Consistently, the average height of NBA players is 6’7″, with individual heights reaching up to 6’10” and beyond. Hasheem Thabeet, currently playing for the Grand Rapids Drive, tops out at 7’3″. It’s silly to expect these guys to simply ride an XXL bike off the peg at their LBS, which makes them ideal candidates for a custom frame.
Even a 700C wheel looks disproportionate to these heights, let alone a 29er MTB, so David Folch of DirtySixer Bikes has stepped in to offer a more suitable arrangement. DirtySixer is the only bicycle endorsed by the NBRPA (National Basketball Retired Player Association), but it’s not just pro basketball players who should be interested customers.
The DirtySixer featured here has already been dispatched to The Netherlands, where there exists a high incidence of lanky-legged cyclists. Technology and suppliers have finally begun to offer quality parts and components for serious 36ers, and DirtySixer have now seriously sealed the deal with their custom frame.
David fills us in: “Basically the idea of a 36er bike built in proportion of really tall riders started after I crashed a big custom road bike (built with 700c wheels) and broke some bones. Being 6’6” (or 198cm, French living in San Francisco) I never had a bike that really fitted me.
“After getting my ankle fixed with some pins, I started drawing my next bike and remembered a bike journo friend of mine (Bertrand) had sent me some pics of 36er bikes.
“I even had made an article about all the 36er bikes I could find (I put everything in a blog available here). It is when the DirtySixer was born, in 2011. The idea was to build a safer bike (more stable than the ones that put the tall rider’s butt over the rear axle), fun to ride on the road and trails and durable.
“I wanted a bike built in proportion of the tall rider — not just a scaled-up bike, but everything beefed-up. I wanted you to look at a 7footer riding a DirtySixer from far away and not see anything uncommon. Except when the rider would stop next to you! The 36” wheels are not a new trend, it is the only solution for really tall riders to get a strong and stable bike.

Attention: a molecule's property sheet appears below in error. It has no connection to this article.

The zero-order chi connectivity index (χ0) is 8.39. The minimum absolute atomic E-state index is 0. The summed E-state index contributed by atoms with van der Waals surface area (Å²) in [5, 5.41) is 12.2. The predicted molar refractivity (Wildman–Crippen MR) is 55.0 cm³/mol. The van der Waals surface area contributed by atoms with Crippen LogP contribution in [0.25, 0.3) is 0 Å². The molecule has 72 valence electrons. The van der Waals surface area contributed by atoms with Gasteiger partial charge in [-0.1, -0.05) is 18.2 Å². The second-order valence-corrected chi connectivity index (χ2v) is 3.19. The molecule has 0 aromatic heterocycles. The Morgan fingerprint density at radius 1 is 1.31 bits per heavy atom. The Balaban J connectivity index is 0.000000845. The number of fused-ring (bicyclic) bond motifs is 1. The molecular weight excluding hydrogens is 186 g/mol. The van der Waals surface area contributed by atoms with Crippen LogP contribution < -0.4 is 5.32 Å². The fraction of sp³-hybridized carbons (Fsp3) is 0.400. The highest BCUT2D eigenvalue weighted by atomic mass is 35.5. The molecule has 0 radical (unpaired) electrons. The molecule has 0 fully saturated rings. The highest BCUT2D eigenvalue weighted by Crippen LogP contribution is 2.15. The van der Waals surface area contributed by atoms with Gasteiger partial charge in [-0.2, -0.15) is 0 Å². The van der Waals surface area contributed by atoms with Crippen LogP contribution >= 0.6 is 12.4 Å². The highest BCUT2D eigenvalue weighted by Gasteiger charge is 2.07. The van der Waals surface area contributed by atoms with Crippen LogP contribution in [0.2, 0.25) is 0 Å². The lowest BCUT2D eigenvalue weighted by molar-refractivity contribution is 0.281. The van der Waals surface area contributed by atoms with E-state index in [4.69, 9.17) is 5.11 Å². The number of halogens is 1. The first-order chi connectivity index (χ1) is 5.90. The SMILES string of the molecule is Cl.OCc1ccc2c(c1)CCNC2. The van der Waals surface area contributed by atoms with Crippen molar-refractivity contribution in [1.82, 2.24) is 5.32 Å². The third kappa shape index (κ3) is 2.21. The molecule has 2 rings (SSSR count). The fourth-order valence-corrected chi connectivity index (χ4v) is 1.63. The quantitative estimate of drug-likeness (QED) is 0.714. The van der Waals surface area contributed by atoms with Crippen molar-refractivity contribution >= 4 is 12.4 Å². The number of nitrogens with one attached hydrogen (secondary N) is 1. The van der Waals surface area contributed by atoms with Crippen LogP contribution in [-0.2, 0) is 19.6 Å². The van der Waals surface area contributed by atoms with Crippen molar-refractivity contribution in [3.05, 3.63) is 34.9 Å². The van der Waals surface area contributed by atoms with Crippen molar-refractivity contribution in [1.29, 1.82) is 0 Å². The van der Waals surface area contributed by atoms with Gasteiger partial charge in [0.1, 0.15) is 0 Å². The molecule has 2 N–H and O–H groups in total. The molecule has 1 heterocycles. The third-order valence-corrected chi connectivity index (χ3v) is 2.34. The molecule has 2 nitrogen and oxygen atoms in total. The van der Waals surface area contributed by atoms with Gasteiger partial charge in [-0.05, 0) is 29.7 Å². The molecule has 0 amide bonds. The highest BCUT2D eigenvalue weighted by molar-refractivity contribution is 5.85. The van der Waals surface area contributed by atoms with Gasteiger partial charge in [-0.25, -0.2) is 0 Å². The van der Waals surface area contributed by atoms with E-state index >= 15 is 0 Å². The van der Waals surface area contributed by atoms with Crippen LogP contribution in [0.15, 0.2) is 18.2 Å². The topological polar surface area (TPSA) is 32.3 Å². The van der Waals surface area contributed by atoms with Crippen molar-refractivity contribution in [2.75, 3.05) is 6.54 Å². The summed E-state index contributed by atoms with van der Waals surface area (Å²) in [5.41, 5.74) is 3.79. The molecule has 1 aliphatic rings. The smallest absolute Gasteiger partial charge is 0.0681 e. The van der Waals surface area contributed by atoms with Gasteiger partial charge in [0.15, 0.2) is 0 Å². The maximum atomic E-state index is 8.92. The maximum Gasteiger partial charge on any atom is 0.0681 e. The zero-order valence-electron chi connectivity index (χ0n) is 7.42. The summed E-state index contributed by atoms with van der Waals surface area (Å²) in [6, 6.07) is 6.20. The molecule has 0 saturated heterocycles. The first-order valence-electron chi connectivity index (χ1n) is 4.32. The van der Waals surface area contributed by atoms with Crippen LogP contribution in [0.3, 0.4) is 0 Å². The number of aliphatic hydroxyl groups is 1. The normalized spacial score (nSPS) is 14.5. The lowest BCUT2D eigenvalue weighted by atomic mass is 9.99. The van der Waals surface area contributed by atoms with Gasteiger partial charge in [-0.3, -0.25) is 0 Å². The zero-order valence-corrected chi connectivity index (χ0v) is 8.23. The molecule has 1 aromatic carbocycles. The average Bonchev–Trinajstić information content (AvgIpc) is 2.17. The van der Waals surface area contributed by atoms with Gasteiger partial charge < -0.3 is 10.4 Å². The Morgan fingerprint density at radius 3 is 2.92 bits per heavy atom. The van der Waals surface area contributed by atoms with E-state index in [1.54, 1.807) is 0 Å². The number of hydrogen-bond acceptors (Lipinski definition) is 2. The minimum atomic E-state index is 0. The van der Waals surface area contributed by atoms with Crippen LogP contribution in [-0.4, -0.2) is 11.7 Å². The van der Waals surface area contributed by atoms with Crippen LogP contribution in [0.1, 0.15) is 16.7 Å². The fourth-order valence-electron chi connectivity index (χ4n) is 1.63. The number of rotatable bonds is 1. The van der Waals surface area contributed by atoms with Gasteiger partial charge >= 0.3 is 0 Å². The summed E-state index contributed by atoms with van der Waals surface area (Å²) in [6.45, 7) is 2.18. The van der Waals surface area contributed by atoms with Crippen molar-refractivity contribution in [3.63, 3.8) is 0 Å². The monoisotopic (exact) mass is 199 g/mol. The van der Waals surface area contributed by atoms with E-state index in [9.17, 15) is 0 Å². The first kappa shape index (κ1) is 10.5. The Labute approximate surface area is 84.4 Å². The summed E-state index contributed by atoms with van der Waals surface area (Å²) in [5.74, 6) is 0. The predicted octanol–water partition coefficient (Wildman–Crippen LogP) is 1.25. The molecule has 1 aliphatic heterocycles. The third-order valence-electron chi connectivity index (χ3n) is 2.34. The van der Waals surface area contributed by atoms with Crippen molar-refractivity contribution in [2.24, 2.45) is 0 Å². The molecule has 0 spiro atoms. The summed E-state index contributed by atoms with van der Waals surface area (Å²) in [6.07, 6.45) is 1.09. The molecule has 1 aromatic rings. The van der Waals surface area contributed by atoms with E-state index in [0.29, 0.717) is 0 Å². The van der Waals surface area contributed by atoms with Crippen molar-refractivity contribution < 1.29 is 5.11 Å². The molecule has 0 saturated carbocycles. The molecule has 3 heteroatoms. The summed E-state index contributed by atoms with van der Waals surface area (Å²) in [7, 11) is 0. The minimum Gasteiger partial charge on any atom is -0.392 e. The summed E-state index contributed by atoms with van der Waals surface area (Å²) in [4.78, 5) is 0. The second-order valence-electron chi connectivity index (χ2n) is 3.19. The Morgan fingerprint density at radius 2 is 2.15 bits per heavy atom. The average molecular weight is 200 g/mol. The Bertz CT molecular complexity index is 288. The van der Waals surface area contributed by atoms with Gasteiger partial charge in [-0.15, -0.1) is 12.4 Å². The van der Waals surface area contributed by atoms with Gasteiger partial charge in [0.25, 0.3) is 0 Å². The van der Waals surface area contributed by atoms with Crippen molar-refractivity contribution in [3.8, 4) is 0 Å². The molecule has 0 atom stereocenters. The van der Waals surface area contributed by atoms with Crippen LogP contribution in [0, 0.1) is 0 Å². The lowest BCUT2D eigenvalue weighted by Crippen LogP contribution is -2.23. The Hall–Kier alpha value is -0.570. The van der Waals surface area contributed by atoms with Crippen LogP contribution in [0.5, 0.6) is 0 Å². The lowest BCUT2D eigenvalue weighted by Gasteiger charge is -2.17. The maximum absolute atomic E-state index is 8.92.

“Of course it fuels the debate, but we are over that. Big wheels rolls over everything smoothly and allow us to build a frame in proportion. That’s it. Believe me, when you’re tall, it’s cheaper to ride a custom DirtySixer bike built to your own measurements than a trip to the ER.
“It is our second prototype made in steel in the Bay Area (the first one being titanium), that has seen a lot of gnarly miles, has been raced (Sea Otter Classic, McLaren MTB race in San Francisco), rode at Downieville and loaned to a lot of tall clients too. We want our bikes to be ‘All Road’ bikes: you can ride on the road, city, trails, commuting or touring.
“As you can see we are playing with the rotors’ sizes. We had 254mm rotors custom-cut to our design in Germany by BrakeStuff. We swapped the front one to a regular 200mm for testing reasons, as we are preparing a small batch of the DirtySixer built here in the USA for a KickStarter campaign.
“It has a Rohloff IGH (in 135mm OLD but next proto will have a Rohloff XL in 170mm to allow swapping drivetrains to 1×11 SRAM), cranks are from Joseph Kuosac in 220mm, front hub is a Phil Wood for snow bikes with custom 20mm through axle.
“We use oversized tubing diameters all over the bike. Steering tube is 1.5″ (Thompson X4 stem and CaneCreek 110 EC49/38.1 headset) and bars are a prototype of risers using 31.8mm diameter tubing at the grip: when your average customer is 6’11” you know that traditional handlebar tubing is too thin for our big hands. Check out the CNC cut matchmaker adapters to clamp the Avid brake levers. The shifter is also a special 31.8mm from Co-Motion in Oregon.
“Eccentric BB is from Bushnell. DKG in San Francisco provided us with the biggest seatpost clamp they have, seatpost being 34.9mm from Crank Bros. Brooks B67 saddle. Tires are from VeeRubber available through WaltWorks. This bike also sports some custom racks (front and back) and usually has fenders on.
“Of course being built one by one, the cost is pretty high. For that matter, we are launching in February a Kickstarter campaign to build a small batch of DirtySixer in aluminum, built in the USA!
Wish I was a little bit taller. Big thanks to David Folch for the words and photos. We’ll keep you posted about the Kickstarter campaign, but until then, head to the DirtySixer website and Facebook page.